Google have already teased us with the codename of Android 5.0 "Jelly Bean", but it seems Android 6.0 is peeking its head around the corner ever so slightly. Android 6.0 has a rumored codename of "Key Lime Pie". Until now, I had never even heard of such a thing. At least Google are schooling people like me in desserts.
Google have been naming Android versions alphabetically, after desserts. First up we had Android 3.0 Honeycomb, Android 4.0 Ice Cream Sandwich, Android 5.0 Jelly Bean, and now, Android 6.0 Key Lime Pie. No features are known about Key Lime Pie, and its way too early to even think of what Google could bake into the upcoming Android OS.
Android 5.0 won't even ship until late-2012. What I do love, is we know when Google's OSs are coming out, where Apple holds everything far too close to their chest. Android owners can expect better phones with each Android release, which is some what of a "should I buy a phone now, or wait for Android x.0".
The Windows 8 Consumer Preview came out just a little over 24 hours ago, and has enjoyed an insane 1 million-plus downloads in those 24 hours. This is a runaway success for Microsoft, which is pretty much going all-in with their next-generation OS.
Considering that over 1 million people downloaded the OS, the servers handled it pretty damn well. I personally had no issues with the download, with it maxing out my 8Mbit connection. I also didn't notice a single person on my Facebook news feed whinging, so that's a good sign, isn't it? Or maybe I don't have enough friends?
Microsoft broke the news on their BuildingWindows8 Twitter feed, saying "One day later... one million downloads of the consumer preview.
Have you downloaded it yet? Your thoughts on Windows 8 thus far?
Microsoft has just pulled the trigger and launched the Windows 8 Consumer Preview and it's ready for download and your testing now.
Windows 8 Consumer Preview Setup will check to see if your PC can run Windows 8 Consumer Preview and select the right download. Setup also features a compatibility report and upgrade assistance. Built-in tools for creating an ISO or bootable flash drive are available for some previous versions of Windows (excluding Windows XP and earlier). You can find system requirements and additional information in the FAQ and in the links on this page.
Note before you download: Windows 8 Consumer Preview is prerelease software that may be substantially modified before it's commercially released. Microsoft makes no warranties, express or implied, with respect to the information provided here. Some product features and functionality may require additional hardware or software. If you decide to go back to your previous operating system, you'll need to reinstall it from the recovery or installation media that came with your PC.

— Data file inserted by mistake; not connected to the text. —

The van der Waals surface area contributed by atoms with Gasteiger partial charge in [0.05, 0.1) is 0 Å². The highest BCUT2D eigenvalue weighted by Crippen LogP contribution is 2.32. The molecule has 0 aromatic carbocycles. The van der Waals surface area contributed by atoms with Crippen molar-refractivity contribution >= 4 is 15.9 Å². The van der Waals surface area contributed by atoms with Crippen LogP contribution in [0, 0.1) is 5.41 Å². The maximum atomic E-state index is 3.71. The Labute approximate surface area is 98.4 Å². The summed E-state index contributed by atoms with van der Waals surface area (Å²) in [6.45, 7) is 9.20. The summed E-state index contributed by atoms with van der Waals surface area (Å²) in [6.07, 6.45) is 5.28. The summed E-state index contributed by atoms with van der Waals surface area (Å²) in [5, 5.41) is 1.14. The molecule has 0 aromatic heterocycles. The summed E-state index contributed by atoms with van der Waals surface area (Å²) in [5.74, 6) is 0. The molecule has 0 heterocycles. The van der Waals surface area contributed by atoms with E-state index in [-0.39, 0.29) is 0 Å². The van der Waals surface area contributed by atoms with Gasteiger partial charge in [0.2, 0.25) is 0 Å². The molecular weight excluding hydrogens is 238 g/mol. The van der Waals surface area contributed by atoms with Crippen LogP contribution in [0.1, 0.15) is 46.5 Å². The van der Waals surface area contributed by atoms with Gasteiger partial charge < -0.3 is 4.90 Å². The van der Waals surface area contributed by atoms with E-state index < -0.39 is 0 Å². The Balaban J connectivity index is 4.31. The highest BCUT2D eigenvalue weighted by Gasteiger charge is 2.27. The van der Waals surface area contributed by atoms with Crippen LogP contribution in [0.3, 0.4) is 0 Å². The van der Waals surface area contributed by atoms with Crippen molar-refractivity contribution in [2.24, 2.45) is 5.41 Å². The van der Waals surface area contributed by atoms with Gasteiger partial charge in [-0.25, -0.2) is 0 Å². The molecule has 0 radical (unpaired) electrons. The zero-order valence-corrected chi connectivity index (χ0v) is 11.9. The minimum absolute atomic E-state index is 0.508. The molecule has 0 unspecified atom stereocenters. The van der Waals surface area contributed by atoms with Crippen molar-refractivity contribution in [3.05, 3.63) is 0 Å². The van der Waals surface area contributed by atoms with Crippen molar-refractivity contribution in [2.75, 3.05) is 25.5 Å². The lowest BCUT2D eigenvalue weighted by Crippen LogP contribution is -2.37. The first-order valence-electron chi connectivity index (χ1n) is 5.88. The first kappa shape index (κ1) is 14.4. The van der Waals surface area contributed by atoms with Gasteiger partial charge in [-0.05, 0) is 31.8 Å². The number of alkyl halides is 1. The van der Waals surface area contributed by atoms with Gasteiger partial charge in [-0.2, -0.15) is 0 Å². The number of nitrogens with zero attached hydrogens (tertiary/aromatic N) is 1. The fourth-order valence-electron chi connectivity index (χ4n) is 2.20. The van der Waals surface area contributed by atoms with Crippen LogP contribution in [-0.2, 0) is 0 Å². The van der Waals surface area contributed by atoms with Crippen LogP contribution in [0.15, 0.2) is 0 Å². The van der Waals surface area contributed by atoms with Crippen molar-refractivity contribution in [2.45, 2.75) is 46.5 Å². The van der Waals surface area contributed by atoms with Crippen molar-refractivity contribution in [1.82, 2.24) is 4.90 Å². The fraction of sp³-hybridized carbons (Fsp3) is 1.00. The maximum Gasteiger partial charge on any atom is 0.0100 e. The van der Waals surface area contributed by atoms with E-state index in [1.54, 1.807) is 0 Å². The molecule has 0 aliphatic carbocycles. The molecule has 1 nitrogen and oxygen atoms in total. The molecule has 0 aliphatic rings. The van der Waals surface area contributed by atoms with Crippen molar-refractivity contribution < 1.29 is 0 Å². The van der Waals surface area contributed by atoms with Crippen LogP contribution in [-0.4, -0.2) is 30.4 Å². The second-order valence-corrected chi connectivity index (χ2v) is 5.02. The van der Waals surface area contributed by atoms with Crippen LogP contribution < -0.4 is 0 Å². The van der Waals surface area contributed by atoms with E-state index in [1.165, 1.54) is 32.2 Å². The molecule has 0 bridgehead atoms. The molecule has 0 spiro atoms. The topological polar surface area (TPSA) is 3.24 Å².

Go and grab it here if you are interested.
Microsoft's timeframe for Windows 8 is not being discussed, and this worries not only the Bright Side of News*, but me, too. BSN* received some interesting news regarding the timeframe of Windows 8, with information pointing to all resources being poured into the x86-based version of the OS for notebooks, desktops, workstations and server, with no attention being given for the ARM-based version of Windows 8.
Microsoft didn't let anyone have any hands-on time with the ARM version of Windows 8 at CES 2012, and the repeat is happening now in Barcelona at the Mobile World Congress. On top of this, Qualcomm have announced they've delayed their quad-core processors from summer 2012, to Q1 2013. This could of course open the flood gates for NVIDIA and their quad-core-based Tegra 3 SoC, but it looks as though their having issues with the 28nm process and not talking about opportunities.
Thanks to some documentation on HP.com, there's now some well-placed rumors out on the Internet of the Windows 8 SKUs. ZDNet reported two documents on HP's website, pointing to the Windows 8 SKUs.
Both documents are said to be revision notes for the Alcor Micro Smart Card Reader Driver, where next to a section called "operating system(s)" the following is listed:
Microsoft Windows 8 32 Edition
Microsoft Windows 8 64 Edition
Microsoft Windows 8 Enterprise 32 Edition
Microsoft Windows 8 Enterprise 64 Edition
Microsoft Windows 8 Professional 32 Edition
Microsoft Windows 8 Professional 64 Edition
They've updated their story, with HP having modified their two incriminating files and the Windows 8 SKU info now gone. Should we expect just three different SKUs for Windows 8? If it were my guess, I'd say yes. It would streamline their confusion between all the different versions, that's for sure.